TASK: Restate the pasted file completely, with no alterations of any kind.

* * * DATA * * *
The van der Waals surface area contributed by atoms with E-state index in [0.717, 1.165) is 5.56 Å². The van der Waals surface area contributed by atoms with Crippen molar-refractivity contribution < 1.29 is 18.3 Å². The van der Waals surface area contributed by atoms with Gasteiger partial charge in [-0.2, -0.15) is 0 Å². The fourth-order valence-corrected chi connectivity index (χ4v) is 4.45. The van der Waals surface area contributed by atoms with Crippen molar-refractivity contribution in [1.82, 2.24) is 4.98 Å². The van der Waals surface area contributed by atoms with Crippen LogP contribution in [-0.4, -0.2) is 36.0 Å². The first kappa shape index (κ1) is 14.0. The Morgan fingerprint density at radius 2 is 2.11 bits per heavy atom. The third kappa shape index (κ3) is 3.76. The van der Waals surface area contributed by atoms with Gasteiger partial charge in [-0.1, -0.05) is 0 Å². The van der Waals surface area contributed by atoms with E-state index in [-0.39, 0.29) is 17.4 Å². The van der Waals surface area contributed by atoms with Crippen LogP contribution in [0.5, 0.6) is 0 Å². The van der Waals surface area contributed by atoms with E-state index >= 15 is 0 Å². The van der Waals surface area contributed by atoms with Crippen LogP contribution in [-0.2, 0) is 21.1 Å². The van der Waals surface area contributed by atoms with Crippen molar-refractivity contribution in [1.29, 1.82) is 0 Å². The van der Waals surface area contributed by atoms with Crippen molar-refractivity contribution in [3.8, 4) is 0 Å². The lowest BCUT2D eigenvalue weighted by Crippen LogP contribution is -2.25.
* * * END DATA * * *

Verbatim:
The van der Waals surface area contributed by atoms with E-state index in [0.717, 1.165) is 5.56 Å². The van der Waals surface area contributed by atoms with Crippen molar-refractivity contribution < 1.29 is 18.3 Å². The van der Waals surface area contributed by atoms with Gasteiger partial charge in [-0.2, -0.15) is 0 Å². The fourth-order valence-corrected chi connectivity index (χ4v) is 4.45. The van der Waals surface area contributed by atoms with Crippen molar-refractivity contribution in [1.82, 2.24) is 4.98 Å². The van der Waals surface area contributed by atoms with Crippen LogP contribution in [-0.4, -0.2) is 36.0 Å². The first kappa shape index (κ1) is 14.0. The Morgan fingerprint density at radius 2 is 2.11 bits per heavy atom. The third kappa shape index (κ3) is 3.76. The van der Waals surface area contributed by atoms with Gasteiger partial charge in [-0.1, -0.05) is 0 Å². The van der Waals surface area contributed by atoms with E-state index in [-0.39, 0.29) is 17.4 Å². The van der Waals surface area contributed by atoms with Crippen LogP contribution in [0.5, 0.6) is 0 Å². The van der Waals surface area contributed by atoms with E-state index >= 15 is 0 Å². The van der Waals surface area contributed by atoms with Crippen LogP contribution in [-0.2, 0) is 21.1 Å². The van der Waals surface area contributed by atoms with Crippen molar-refractivity contribution in [1.29, 1.82) is 0 Å². The van der Waals surface area contributed by atoms with Crippen molar-refractivity contribution in [3.8, 4) is 0 Å². The lowest BCUT2D eigenvalue weighted by Crippen LogP contribution is -2.25.